Greystone, a leading CMBS lender, has launched a product that allows owners of commercial real estate to borrow even more against the value of their multifamily properties, office buildings, hotels and industrial properties.
The company now offers mezzanine loans, a kind of second-lien debt, to borrowers obtaining a first mortgage destined to be bundled into collateral for commercial mortgage bonds.
It’s another example of a nonbank filling a lending void created as banks pull back in response to regulatory pressure. Before the financial crisis, many banks offered mezzanine loans to CMBS borrowers, but this has become much less attractive for them under capital requirements were revised following the financial crisis.
Greystone’s CMBS mezzanine loans range in size from $500,000 to $5 million and have terms of five or 10 years, the same as the first mortgage. The loans may also pay only interest, and no principal, for their entire terms, consistent with the first mortgage. Coupons range from 12% to 15%, depending on the loan-to-value ratio, debt service coverage ratio and sponsor.
That’s a market segment that is not well served by either banks or debt funds, said Rob Russell, head of CMBS production at Greystone. “This mezzanine loan product meets a need for capital that is overlooked by traditional providers of mezzanine financing due to the smaller size — yet it’s still a critical component of the capital stack,” Russell said in a press release.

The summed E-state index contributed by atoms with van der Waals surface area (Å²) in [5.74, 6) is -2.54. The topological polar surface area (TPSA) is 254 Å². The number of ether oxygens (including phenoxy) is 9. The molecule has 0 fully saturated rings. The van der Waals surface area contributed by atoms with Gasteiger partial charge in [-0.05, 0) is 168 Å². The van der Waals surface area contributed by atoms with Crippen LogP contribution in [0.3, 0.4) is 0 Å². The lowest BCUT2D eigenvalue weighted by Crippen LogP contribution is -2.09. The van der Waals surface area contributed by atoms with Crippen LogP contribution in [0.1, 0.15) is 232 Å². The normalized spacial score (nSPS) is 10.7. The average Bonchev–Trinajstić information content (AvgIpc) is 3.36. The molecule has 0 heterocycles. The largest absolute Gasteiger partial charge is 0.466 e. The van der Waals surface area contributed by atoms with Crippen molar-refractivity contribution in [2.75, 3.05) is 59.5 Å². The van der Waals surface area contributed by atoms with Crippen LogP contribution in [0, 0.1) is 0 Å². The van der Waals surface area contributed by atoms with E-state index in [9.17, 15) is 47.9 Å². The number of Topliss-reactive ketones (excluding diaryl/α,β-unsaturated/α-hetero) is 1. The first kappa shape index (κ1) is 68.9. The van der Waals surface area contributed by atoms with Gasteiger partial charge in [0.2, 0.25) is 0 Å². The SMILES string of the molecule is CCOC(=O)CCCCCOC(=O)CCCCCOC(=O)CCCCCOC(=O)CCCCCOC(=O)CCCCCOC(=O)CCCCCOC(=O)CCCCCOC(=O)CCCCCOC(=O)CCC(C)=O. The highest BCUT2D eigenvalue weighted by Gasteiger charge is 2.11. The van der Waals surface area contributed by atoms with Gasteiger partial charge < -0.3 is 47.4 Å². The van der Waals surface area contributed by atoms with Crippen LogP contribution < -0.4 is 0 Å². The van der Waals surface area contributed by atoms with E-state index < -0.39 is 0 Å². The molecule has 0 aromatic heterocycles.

By comparison, there are more debt funds offering mezzanine loans of $20 million or more, according to Mark Jarrell, Greystone’s corporate executive vice president in charge of nonagency lending. That means the market for these larger mezzanines loans is competitive, and the returns less attractive.
In a telephone interview, the executives said that the mezzanine loans Greystone makes will be kept on its balance sheet, even after the accompanying first mortgage is securitized. “We like the yield, it works for us,” Russell said. “Our clients like it, too. The fact that we hold onto the paper gives them a lot of comfort.”
Even with the additional mezzanine financing, the properties will be less heavily leveraged than they would have been before the financial crisis. That’s because today’s CMBS conduits typically pool mortgages with loan-to-value ratios of no more than 70%, whereas, pre-crisis, a first-mortgage might have had an LTV of 80%.
This leaves room for Greystone to offer additional financing that keeps the leverage on a property below the 85% to 90% LTV typical of mezzanine debt offered pre-crisis.